The book starts out: “We are besieged by bad news. Climate change, pollution, famine, water shortages, war and terrorism, the mess at Fukushima, political gridlock, and the ongoing debt problems and economic malaise in Europe and the United States are dominating the headlines.” This leads some people to embrace “collapse anxiety,” the feeling that our problems are so great that our prosperous Western lifestyle cannot be sustained and soon may crash. “This pessimistic worldview ignores an undeniable truth: more people are living longer, healthier, more peaceful, lives than at any time in human history. Amid all of the hand wringing over climate change, etc. the plain reality is that things are getting better, a lot better, for tens of millions of people around the world.”
“Dozens of factors can be cited for the improving conditions of humankind. But the simplest explanation is that innovation is allowing us to do more with less. We are continually making things Smaller Faster Lighter Denser Cheaper.” Computers are becoming smaller and faster. Nearly everything we use is getting lighter. Our engines and farms are getting denser. Innovators are driving down costs and making goods and services cheaper.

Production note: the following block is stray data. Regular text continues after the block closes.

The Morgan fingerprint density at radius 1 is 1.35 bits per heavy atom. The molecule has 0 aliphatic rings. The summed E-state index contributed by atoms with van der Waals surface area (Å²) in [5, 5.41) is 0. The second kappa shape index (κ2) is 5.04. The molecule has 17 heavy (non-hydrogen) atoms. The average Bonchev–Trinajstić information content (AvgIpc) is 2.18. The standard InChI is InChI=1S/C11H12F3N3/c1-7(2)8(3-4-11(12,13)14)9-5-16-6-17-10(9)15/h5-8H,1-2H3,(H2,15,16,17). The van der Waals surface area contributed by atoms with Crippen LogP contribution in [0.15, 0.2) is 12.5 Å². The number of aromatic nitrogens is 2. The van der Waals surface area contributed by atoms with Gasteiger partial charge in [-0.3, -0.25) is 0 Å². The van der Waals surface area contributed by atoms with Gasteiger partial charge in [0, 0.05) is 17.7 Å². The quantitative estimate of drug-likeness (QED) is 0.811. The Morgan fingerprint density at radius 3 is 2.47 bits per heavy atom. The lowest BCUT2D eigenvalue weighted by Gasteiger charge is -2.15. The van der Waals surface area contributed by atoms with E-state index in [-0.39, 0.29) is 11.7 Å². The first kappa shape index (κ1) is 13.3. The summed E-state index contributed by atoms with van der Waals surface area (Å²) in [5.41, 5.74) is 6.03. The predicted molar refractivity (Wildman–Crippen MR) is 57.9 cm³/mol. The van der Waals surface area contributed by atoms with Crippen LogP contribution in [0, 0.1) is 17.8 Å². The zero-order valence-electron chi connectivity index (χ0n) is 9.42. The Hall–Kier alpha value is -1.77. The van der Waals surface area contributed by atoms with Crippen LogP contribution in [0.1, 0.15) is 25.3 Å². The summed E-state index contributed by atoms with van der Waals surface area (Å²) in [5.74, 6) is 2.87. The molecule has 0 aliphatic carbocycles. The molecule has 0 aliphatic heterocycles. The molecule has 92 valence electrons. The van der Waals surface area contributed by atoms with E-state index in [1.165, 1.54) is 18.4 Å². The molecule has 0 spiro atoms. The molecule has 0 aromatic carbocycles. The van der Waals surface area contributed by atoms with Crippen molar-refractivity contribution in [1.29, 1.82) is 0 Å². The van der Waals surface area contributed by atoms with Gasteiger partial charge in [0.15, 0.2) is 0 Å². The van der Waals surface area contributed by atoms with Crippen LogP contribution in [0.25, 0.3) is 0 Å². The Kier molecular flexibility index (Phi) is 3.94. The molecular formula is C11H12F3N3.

For example, how does the SFLDC perspective apply to energy use?
In July 2012 blackouts hit northern India leaving 600 million people without electricity, even though India’s coal use doubled between 2002 and 2012. India relies on coal for 2/3 of its electricity production and has enough coal reserves to last a century. In India and worldwide, coal use will almost surely continue to increase.
Consider the following power densities (footprints) of various forms of energy:
i) biofuels: .3 watts per square meter
ii) wind energy: 1 watt per square meter
iii) solar photovoltaic panels: 6 watts per square meter
iv) oil well: 27 watts per square meter
v) natural gas: 28 watts per square meter iv) nuclear plant: 50 watts per square meter
Conclusion: From a power density point of view biofuels are a very inefficient source of energy and wind energy isn’t a whole lot better.